By default a nonresident investor is taxed harshly on rental income from U.S. real estate holdings: 30% of gross rent is the Federal income tax, with no offset for operating expenses.
If you are collecting $1,000 per month in rent, this means your monthly income tax is $300, leaving $700 to pay the mortgage, property taxes, and other operating expenses. My experience is that this is a sure way to run a monthly cash flow loss.
You’d rather pay income taxes only on your net income: the rent you collect minus your tax-deductible operating expenses. These expenses include property taxes, mortgage interest, cost of repairs, depreciation, and other normal expenses associated with owning and operating real estate. Frequently these tax-deductible costs exceed the rent you collect, meaning that your taxable income is zero. Which of course means you pay no tax.
In order to get to this point, you need to make a special election on a U.S. income tax return. Use Form 1040-NR if you are a person, and Form 1120-F if the real estate is owned by a non-U.S. corporation. Write up a statement on a piece of paper and attach it to the back of the tax return. Your statement should consist of the following information:
For your reading pleasure, here are the Treasury Regulations:
1.871-10(d)(1) Election, Or Revocation, Without Consent Of Commissioner–
1.871-10(d)(1)(i) In General.
A nonresident alien individual or foreign corporation may, for the first taxable year for which the election under this section is to apply, make the initial election at any time before the expiration of the period prescribed by section 6511(a), or by section 6511(c) if the period for assessment is extended by agreement, for filing a claim for credit or refund of the tax imposed by Chapter 1 of the Code for such taxable year. This election may be made without the consent of the Commissioner. Having made the initial election, the taxpayer may, within the time prescribed for making the election for such taxable year, revoke the election without the consent of the Commissioner. If the revocation is timely and properly made, the taxpayer may make his initial election under this section for a later taxable year without the consent of the Commissioner. If the taxpayer revokes the initial election without the consent of the Commissioner he must file amended income tax returns, or claims for credit or refund, where applicable, for the taxable years to which the revocation applies.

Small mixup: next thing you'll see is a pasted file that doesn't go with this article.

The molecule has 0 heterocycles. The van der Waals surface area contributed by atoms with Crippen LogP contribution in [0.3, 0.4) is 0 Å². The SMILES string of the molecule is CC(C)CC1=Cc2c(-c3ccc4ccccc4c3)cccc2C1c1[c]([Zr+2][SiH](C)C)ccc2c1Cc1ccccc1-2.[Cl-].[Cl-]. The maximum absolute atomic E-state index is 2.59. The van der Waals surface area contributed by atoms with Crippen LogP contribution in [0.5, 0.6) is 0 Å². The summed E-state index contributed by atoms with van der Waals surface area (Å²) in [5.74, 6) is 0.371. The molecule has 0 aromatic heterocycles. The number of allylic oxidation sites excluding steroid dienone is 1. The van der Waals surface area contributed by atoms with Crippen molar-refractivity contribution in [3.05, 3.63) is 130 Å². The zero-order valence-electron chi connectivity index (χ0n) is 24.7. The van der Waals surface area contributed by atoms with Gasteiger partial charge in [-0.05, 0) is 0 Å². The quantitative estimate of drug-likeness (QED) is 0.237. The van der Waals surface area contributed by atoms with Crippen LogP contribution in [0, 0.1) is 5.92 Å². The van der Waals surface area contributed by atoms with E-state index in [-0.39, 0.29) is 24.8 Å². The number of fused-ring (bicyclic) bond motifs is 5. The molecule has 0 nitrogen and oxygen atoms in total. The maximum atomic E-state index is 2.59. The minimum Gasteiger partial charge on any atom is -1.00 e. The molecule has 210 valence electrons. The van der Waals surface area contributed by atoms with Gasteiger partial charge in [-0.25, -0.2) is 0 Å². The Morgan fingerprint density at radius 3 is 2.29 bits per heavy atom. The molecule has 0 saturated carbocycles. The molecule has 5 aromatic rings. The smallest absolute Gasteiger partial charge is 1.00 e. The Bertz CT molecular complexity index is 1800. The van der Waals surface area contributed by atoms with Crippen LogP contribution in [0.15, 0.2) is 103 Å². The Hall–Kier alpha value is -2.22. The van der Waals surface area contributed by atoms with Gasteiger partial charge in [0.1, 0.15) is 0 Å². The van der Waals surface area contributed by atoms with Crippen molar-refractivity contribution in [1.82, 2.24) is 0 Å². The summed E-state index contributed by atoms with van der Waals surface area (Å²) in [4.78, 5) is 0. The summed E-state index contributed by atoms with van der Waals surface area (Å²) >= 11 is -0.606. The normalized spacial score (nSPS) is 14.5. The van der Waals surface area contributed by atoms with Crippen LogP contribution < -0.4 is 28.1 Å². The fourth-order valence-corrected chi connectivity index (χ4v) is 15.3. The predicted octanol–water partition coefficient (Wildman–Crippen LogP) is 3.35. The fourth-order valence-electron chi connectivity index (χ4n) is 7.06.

1.871-10(d)(1)(ii) Statement To Be Filed With Return.
An election made under this section without the consent of the Commissioner shall be made for a taxable year by filing with the income tax return required under section 6012 and the regulations thereunder for such taxable year a statement to the effect that the election is being made. This statement shall include (a) a complete schedule of all real property, or any interest in real property, of which the taxpayer is titular or beneficial owner, which is located in the United States, (b) an indication of the extent to which the taxpayer has direct or beneficial ownership in each such item of real property, or interest in real property, (c) the location of the real property or interest therein, (d) a description of any substantial improvements on any such property, and (e) an identification of any taxable year or years in respect of which a revocation or new election under this section has previously occurred. This statement may not be filed with any return under section 6851 and the regulations thereunder.
1.871-10(d)(1)(iii) Exemption From Withholding Of Tax.
For statement to be filed with a withholding agent at the beginning of a taxable year in respect of which an election under this section is to be made, see paragraph (a) of § 1.1441-4.